Federal student loan servicers are in the process of releasing a new application form for all income-driven repayment plans, including ICR, IBR, PAYE, and the “Revised Pay As You Earn” (REPAYE) plan, which is the latest income-driven repayment option available to borrowers. Not all servicers have released the application yet; it is being phased in this month as REPAYE is being rolled out. Some servicers are ahead of others.
Note: REPAYE is not yet formally available – servicers are saying REPAYE will be available to borrowers by the third or fourth week of December.
The good news? The new form provides an option for borrowers to select REPAYE.
The bad news? Everything else, basically.
The form is an absolute disaster. Whereas the original income-driven repayment application was fairly intuitive and straightforward, the new application contains 11 “sections” and 27 individual questions that are an exercise in choose-your-own-adventure (“if yes, proceed to Question X; if no, proceed to Question Y”). The application complicates simple questions that were easily answerable before – for example, instead of one question to determine a borrower’s family size, there are now three.
Most troubling to me is ambiguous and contradictory language regarding what a borrower’s spouse must provide on the new application. By way of background, under the current income-driven repayment plans (ICR, IBR, and PAYE), borrowers who file taxes separately from their spouse must only provide their individual income information, since federal loan servicers will consider joint income only if the borrower files taxes jointly with their spouse. So on the old application form, a borrower who files taxes as married-filing-separately is not required to put down any spousal information at all. Under REPAYE, however, the loan servicer must consider joint marital income regardless of tax filing status.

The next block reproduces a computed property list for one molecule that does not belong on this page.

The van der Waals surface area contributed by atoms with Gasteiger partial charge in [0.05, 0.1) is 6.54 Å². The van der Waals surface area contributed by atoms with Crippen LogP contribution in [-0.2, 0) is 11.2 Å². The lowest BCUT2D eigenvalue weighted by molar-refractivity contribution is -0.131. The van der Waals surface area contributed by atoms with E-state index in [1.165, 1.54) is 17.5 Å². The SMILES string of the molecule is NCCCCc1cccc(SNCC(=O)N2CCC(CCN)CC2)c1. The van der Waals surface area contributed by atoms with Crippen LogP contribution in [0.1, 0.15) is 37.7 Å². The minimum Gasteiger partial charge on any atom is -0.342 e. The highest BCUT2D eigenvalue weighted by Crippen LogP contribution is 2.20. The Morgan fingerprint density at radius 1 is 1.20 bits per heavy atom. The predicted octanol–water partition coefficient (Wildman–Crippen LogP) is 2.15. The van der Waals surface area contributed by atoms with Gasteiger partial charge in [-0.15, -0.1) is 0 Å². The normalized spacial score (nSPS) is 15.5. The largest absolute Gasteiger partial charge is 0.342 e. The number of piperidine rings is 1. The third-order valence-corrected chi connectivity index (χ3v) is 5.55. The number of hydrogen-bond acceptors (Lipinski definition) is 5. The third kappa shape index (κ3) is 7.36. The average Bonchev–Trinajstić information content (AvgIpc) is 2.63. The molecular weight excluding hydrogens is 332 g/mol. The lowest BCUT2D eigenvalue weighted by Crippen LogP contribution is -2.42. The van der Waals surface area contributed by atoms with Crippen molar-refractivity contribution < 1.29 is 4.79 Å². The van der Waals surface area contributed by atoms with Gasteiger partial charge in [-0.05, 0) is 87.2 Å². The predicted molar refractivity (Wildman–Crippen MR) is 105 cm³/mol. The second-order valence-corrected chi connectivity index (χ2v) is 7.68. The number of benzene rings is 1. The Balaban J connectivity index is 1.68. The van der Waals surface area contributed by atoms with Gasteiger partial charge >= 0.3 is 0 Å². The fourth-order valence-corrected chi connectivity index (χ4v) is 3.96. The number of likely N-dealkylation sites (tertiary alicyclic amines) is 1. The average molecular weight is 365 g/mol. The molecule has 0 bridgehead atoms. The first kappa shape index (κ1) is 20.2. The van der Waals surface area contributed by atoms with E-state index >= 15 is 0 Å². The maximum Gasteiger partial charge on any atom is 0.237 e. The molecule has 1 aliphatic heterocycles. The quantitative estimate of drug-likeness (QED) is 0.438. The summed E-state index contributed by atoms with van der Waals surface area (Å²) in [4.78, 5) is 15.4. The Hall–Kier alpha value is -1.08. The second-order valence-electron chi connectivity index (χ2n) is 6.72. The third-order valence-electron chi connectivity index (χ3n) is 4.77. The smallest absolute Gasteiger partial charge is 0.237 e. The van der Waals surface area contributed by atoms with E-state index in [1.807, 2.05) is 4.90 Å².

On the new application form, because of REPAYE, the 27 questions appear to require borrowers to disclose spousal income information regardless of the repayment plan being selected, and regardless of the borrower’s marital tax filing status. The form does state that the spouse’s information will only be considered for the REPAYE plan or if the borrower files taxes jointly. But buried in the application’s dense instructions, there is clear language that a borrower does not need to provide spousal income information if the borrower is applying for ICR, IBR, or PAYE and files taxes separately from their spouse.
I anticipate widespread problems with this new application. The more complex an application is, the more room there is for both borrower and servicer error. Furthermore, because of the application’s inherent ambiguities and inconsistencies, I predict that there will be huge new impediments to servicers properly processing these applications.
For example, I can foresee circumstances where a borrower applying for IBR, ICR, or PAYE as married-filing-separately is denied if they don’t provide spousal income information; the form does seem to require this, even though it also says that it’s not required. I can also see a situation where that very same borrower supplies spousal income information in (apparent) compliance with the form, but the servicer erroneously “counts” the spouse’s income in its calculation of the borrower’s monthly payment, thereby causing the calculated payment to be much higher than it should be under the law.
Folks, this is going to be messy. If you’re applying for income-driven repayment during the next few months, be vigilant, stay on top of your servicer, vigorously dispute any problems, and seek professional help if necessary.